Assistant Surgeon, U. S. Navy, October 17, 1839; Surgeon, April 5, 1854; died July 30, 1862, at Pilotstown, S. W. Pass, La., of disease contracted in the service.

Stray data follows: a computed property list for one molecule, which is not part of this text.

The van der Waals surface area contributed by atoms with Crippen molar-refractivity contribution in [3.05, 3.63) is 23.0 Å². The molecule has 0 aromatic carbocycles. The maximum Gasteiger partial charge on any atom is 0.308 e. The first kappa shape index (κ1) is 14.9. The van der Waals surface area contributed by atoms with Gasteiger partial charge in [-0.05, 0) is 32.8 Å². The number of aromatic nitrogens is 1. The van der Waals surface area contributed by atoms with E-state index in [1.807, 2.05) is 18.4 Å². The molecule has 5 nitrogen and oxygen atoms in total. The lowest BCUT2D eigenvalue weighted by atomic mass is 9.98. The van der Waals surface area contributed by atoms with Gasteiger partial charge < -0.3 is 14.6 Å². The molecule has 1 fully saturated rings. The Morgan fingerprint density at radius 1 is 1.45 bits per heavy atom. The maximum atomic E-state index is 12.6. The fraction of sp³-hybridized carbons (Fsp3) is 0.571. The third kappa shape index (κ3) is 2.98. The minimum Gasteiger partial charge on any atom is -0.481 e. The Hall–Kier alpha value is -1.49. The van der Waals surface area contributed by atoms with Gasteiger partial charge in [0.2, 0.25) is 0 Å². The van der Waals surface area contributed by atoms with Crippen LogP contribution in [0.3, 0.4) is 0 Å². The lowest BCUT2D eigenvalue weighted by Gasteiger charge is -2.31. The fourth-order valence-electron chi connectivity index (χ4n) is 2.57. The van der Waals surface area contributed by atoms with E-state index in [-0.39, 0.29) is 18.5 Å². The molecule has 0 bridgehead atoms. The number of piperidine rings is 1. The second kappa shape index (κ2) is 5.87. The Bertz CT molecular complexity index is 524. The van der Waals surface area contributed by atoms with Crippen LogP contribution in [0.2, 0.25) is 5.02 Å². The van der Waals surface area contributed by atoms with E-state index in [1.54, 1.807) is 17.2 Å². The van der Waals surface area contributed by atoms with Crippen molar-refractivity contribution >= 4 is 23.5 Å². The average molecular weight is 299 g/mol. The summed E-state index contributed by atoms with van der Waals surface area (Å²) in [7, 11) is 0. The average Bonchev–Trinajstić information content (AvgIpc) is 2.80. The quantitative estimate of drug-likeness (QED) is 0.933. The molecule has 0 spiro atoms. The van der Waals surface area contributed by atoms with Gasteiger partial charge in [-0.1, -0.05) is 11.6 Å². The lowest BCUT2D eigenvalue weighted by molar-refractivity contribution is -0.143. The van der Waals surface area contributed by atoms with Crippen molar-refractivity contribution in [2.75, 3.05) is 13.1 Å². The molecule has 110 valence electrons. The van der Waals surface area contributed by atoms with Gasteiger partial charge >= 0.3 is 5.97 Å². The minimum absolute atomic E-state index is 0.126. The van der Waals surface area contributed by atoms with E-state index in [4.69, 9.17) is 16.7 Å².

Charles Henry Wheelwright, late surgeon in the Navy of the United States, was born in Purchase Street, in the city of Boston, May 29, 1813, in a house which was built by his father on the spot where the Sailors' Home now stands. His father, Lot Wheelwright, a native of Cohasset, Massachusetts, was originally a ship-builder, and afterwards a ship-owner and merchant in Boston, and was in 1813, and for many years afterwards, a man of wealth. His mother was Susannah (Wilson) Wheelwright, of West Cambridge. They were married in 1793, and Charles was the youngest of their six children. When about ten years old Charles was sent to the Round Hill Academy, at Northampton, then a celebrated school, kept by Dr. Cogswell, late of the Astor Library, and by Mr. George Bancroft, the historian; but in consequence of failing health (for his constitution was naturally delicate), he remained there only about a year. He went next to the well-known school at Jamaica Plain, near Boston, kept by Mr. Green, where he remained for some time; but his final preparation for college was made under the private tuition of the late Jonathan Chapman, afterwards Mayor of Boston, who, at the request of an older brother, undertook to direct his studies. Before he entered college, however, his health being still delicate, he was sent abroad in a vessel commanded by a brother-in-law, and travelled through various parts of England, Scotland, Wales, and Ireland. This was the beginning of those wanderings which occupied the greater part of his life; and though in after days he often complained of his long absences  from home, and of separation from friends and relatives to whom he was strongly attached, yet there was in his nature a certain restlessness and fondness for new scenes and places, which had something to do with his final choice of a profession. He entered college in 1831, becoming a member of the class which graduated in 1834. After a little more than a year of college life, his health again became impaired, and his lungs appeared so much affected that he obtained leave of absence, and passed the winter in Mobile and New Orleans. At Cambridge he was a general favorite, and formed many intimate friendships which lasted through life. His popularity with his friends and acquaintances arose not only from the sterling qualities of his character, his warm-heartedness, and the general kindness of his disposition, but from his cheerfulness when in society, and the high spirits which seemed natural to him, although he was subject at intervals to very great depression. He was always animated in conversation, speaking in a rather loud tone. He sang a song acceptably, for he had a musical taste, though his voice was not melodious; and in convivial moments his spirits would rise as easily without artificial stimulants, as if the glasses, which he would quietly fill with water and then toss off, really contained the champagne he was supposed to be drinking. It seemed as if the mere presence of his friends was a sufficient stimulus to enable him to drive off that depression which many find it difficult to overcome without some excitement more potent than water. In the latter part of the Senior year, in consequence of some disturbances which occurred in College, several members of his class were punished by expulsion or otherwise. This treatment was felt by their classmates to be unjust. A pamphlet of considerable ability, written under the authority of the class by one of their number, in which the character and conduct of the Faculty were rather severely handled, only added to the excitement, as it placed the government in the unpleasant dilemma of either suffering under its imputations in silence, or so far forgetting its dignity as to answer an attack made by  boys. Finally a number of the class, considering themselves equally guilty with those who were punished, determined not to receive their degrees; and accordingly, when their names were called, agreeably to ancient custom, on Commencement day, they were not to be found. At a later period, when the pamphlet and the causes which led to this youthful act of quixotism were forgotten, most of these recusants received their degrees, and were welcomed back to the bosom of their Alma Mater; but Dr. Wheelwright's absence on his professional duties, and some unavoidable delays, prevented him from being included in their number, as he had expected. Since his death his friends and classmates have regretted that the list of the Class of 1834, in the Triennial Catalogue, does not contain the name of one who was, to say the least, as much loved and appreciated in College and in after life as any whose name it bears. There is a Catalogue, however, of at least one society in College, where his name is enrolled. This society is an ancient one, of a social character, composed at that time mostly of intimate friends, and his name appears as its presiding officer from 1833 to 1834. He was also Adjutant of the Harvard Washington Corps, a military company composed of the students of Harvard University, but now long extinct. Shortly after leaving college, his taste for chemistry and other kindred studies induced him to select medicine as his profession; and he entered the office of the late Dr. George C. Shattuck, and became a member of his household. In 1837 he received the degree of M. D. from the Medical Department of Harvard University; and his father's property having become much reduced, if not entirely lost, he now stood ready to begin life with that advantage which his excellent preceptor, Dr. Shattuck, thought so important, and which in his peculiar style he was wont to term ‘the healthy stimulus of prospective want.’ He decided to enter the Navy; and having first attended a course of medical lectures in Philadelphia, he was examined and commissioned as Assistant Surgeon, October 17, 1839.  He must have passed an excellent examination, as his name stood third on the list. He was soon after ordered to the sloop-of-war Marion, and remained in her on the Brazil station about three years. Much of the time was spent in the ports of Rio Janeiro, Buenos Ayres, and Monte Video, especially in the two latter. At Buenos Ayres the American officers were treated with much attention by Rosas, who was then at the height of his power; and Dr. Wheelwright saw a great deal of him and his family. In a letter written during this cruise he says: ‘I passed seven as happy months as I ever knew in Buenos Ayres, and perhaps, had the country been quiet, I had been there still. But Rosas is losing ground. . . . . These South American republics, like the Kilkenny cats, fight till nothing but their tails are left.’ He little thought, as he wrote this letter, that he should, in a comparatively few years, see his own country engaged in a civil war in which more valuable lives would be lost on each side than Rosas and his antagonist had enrolled in their respective armies, and that his own would be among the number. On his return, in 1843, he was for some time in the receiving-ship Ohio, at Boston, and the frigate Independence, one of the Home Squadron. In this year he passed the usual examination, and took the rank of Passed Assistant Surgeon. In 1844 he left the Home Squadron; and after a short leave of absence, he was ordered, in 1845, to the Naval Hospital at Pensacola. The government was at this time constructing a new hospital at that station, and orders came from Washington, for some reason, to cut down the trees which grew on a marsh in the vicinity. The medical officers at Pensacola remonstrated against this measure, as being likely to cause malaria by exposing so much wet ground to the rays of the sun, but without effect. The summer of 1845 was dry, but the winter and spring succeeding were very wet and rainy; and after the heat of summer came on, a most violent form of bilious or yellow fever showed itself, and soon began to rage with great severity. The gentleman who held the position of surgeon during the first part of the sickly season was in very delicate  health. There were no hospital nurses except ignorant negroes, and almost the whole responsibility and labor fell upon Dr. Wheelwright, as assistant surgeon. The mortality was very great, for all the invalids of the Gulf Squadron were sent to the hospital. It soon became almost impossible to procure and retain servants; and he was obliged, in many cases, to perform the duties of surgeon and nurse for the dying, and then to render the last offices to the dead. The surgeon who succeeded the one first in charge took the fever himself, and the poor assistant was worse off than ever; but he continued to perform his duties with his usual energy and spirit, even after the time had passed when, by the usages of the navy, he had a right to ask to be relieved from the post. At last he was taken ill himself. The fever ran high, and for some days his life was despaired of; and though he finally rallied, he never afterwards enjoyed the same degree of health as before. After his recovery from the fever, he had leave of absence for some months, which he employed in travelling in Europe and in visiting the hospitals of Paris and other Continental cities; and he then joined the Mediterranean Squadron in January, 1848. In February, 1849, he returned to this country; and in the spring of 1850 he was ordered to California, by way of the Isthmus. The agitation caused by the gold discoveries had extended to our naval vessels on that station, and they were for some time unable to move for want of crews: the men deserted, and not a few of the officers resigned. Dr. Wheelwright was attached to one of these vessels for many tedious months. As the pay of a naval officer then hardly equalled that of a waiter in a hotel, a visit to San Francisco was too expensive to be often undertaken; and Congress, too, evidently disapproved of such visits, and refused to increase the pay of the officers on that station. This monotonous course of life was at last ended by his being ordered to the Falmouth, in which vessel he visited Oregon and Vancouver's Island, and finally returned to the Atlantic States in February, 1852. In the following August he joined at Norfolk the steamer  Powhatan, which made a part of Commodore Perry's famous Japan expedition. Doctor Wheelwright was not present at the signing of the treaty between the United States and Japan, for he was ordered to the Plymouth, which left for China before that ceremony took place. During this cruise he was promoted to a surgeoncy, his commission being dated April 5th, 1854. On his arrival at home, after being a few months in the receiving-ship at Boston, he was ordered to the Home Squadron in the Cyane, and visited Newfoundland and other places on the northeast coast of America. In 1859 he was again in the Gulf of Mexico, exposed to the bad influence which the climate now had upon his constitution. In 1860, at Philadelphia, and again in 1861, at the Brooklyn Navy-Yard, he was a member of the Board to examine Surgeons for admittance to the Navy. In 1861 this service was very fatiguing, owing to the great increase of the medical corps required by the civil war. The Board sat for many hours daily during several months; and when he returned to the receiving-ship at Boston, where he was then stationed, he was much exhausted. Anxious, however, to perform his duty, and probably not aware of his own state of health, he applied for active servive, and was in consequence ordered to the steamer San Jacinto, which sailed March 5th, 1862, in search of the ship-of-theline Vermont, reported to be drifting about dismasted off the South Shoal. After a vain search (for the report afterwards proved incorrect) the San Jacinto returned to Boston, and had hardly arrived when orders were received (on March 9th) to sail at once for Hampton Roads, to assist in the expected sea-fight with the famous Merrimack. Dr. Wheelwright came on shore for an hour, on the afternoon of that day, to take leave of his friends. They never saw him again. The San Jacinto remained in Hampton Roads until Norfolk was taken, and in May joined the Gulf Squadron. This squadron consisted of about twenty-three vessels, and for several weeks Dr. Wheelwright performed the duties of fleet surgeon. He was at this time much reduced in consequence of having had a severe attack of dengue, or break-bone fever, on  his passage from Norfolk to Key West. It was evident from his letters that he looked forward with dread to another summer in the Gulf, and had a sick man's longing for home; but he did not ask to be relieved. Just at this time he received orders to go North in the Colorado, but most unfortunately the orders reached him forty-eight hours after she had sailed. This was a terrible disappointment. Surgeons could not be spared in those days, and new orders came for him to take charge of the Naval Hospital recently established at Pilotstown, a little village on the southwest pass of the Mississippi. This hospital received the sick and wounded from the squadron in the river; and as it had been established but a short time, and in a hurried manner, was poorly provided with the necessary articles for the suffering patients. The responsibility and labor of the post weighed heavily upon the surgeon. He had been there about a week when he thus wrote to a relative:—